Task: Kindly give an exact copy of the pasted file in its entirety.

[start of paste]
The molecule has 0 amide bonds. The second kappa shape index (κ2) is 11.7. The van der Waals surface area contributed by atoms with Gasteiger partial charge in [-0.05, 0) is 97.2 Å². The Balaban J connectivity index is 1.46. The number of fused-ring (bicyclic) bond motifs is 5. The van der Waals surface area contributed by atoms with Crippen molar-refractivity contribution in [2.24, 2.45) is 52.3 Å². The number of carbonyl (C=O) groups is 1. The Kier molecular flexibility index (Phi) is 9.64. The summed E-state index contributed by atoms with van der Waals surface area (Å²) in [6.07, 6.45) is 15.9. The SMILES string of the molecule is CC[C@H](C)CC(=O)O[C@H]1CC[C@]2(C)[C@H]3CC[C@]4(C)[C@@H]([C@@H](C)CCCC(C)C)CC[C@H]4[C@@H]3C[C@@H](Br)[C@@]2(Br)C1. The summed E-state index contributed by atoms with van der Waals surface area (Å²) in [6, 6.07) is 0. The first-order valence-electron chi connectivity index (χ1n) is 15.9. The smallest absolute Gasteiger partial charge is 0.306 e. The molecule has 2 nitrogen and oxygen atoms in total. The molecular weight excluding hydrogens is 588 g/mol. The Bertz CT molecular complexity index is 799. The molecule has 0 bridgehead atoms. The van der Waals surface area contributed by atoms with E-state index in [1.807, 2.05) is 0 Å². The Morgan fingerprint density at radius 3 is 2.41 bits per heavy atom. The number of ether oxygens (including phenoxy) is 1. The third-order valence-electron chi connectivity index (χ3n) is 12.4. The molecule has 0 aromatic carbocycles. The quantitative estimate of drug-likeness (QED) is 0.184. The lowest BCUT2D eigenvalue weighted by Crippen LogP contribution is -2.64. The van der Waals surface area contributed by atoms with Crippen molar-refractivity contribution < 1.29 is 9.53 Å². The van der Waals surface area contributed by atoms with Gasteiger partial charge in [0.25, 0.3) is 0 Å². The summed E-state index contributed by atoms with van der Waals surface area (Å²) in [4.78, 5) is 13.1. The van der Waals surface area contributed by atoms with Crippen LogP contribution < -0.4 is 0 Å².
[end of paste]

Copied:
The molecule has 0 amide bonds. The second kappa shape index (κ2) is 11.7. The van der Waals surface area contributed by atoms with Gasteiger partial charge in [-0.05, 0) is 97.2 Å². The Balaban J connectivity index is 1.46. The number of fused-ring (bicyclic) bond motifs is 5. The van der Waals surface area contributed by atoms with Crippen molar-refractivity contribution in [2.24, 2.45) is 52.3 Å². The number of carbonyl (C=O) groups is 1. The Kier molecular flexibility index (Phi) is 9.64. The summed E-state index contributed by atoms with van der Waals surface area (Å²) in [6.07, 6.45) is 15.9. The SMILES string of the molecule is CC[C@H](C)CC(=O)O[C@H]1CC[C@]2(C)[C@H]3CC[C@]4(C)[C@@H]([C@@H](C)CCCC(C)C)CC[C@H]4[C@@H]3C[C@@H](Br)[C@@]2(Br)C1. The summed E-state index contributed by atoms with van der Waals surface area (Å²) in [6, 6.07) is 0. The first-order valence-electron chi connectivity index (χ1n) is 15.9. The smallest absolute Gasteiger partial charge is 0.306 e. The molecule has 2 nitrogen and oxygen atoms in total. The molecular weight excluding hydrogens is 588 g/mol. The Bertz CT molecular complexity index is 799. The molecule has 0 bridgehead atoms. The van der Waals surface area contributed by atoms with E-state index in [1.807, 2.05) is 0 Å². The Morgan fingerprint density at radius 3 is 2.41 bits per heavy atom. The number of ether oxygens (including phenoxy) is 1. The third-order valence-electron chi connectivity index (χ3n) is 12.4. The molecule has 0 aromatic carbocycles. The quantitative estimate of drug-likeness (QED) is 0.184. The lowest BCUT2D eigenvalue weighted by Crippen LogP contribution is -2.64. The van der Waals surface area contributed by atoms with Crippen molar-refractivity contribution < 1.29 is 9.53 Å². The van der Waals surface area contributed by atoms with Gasteiger partial charge in [0.25, 0.3) is 0 Å². The summed E-state index contributed by atoms with van der Waals surface area (Å²) in [4.78, 5) is 13.1. The van der Waals surface area contributed by atoms with Crippen LogP contribution < -0.4 is 0 Å².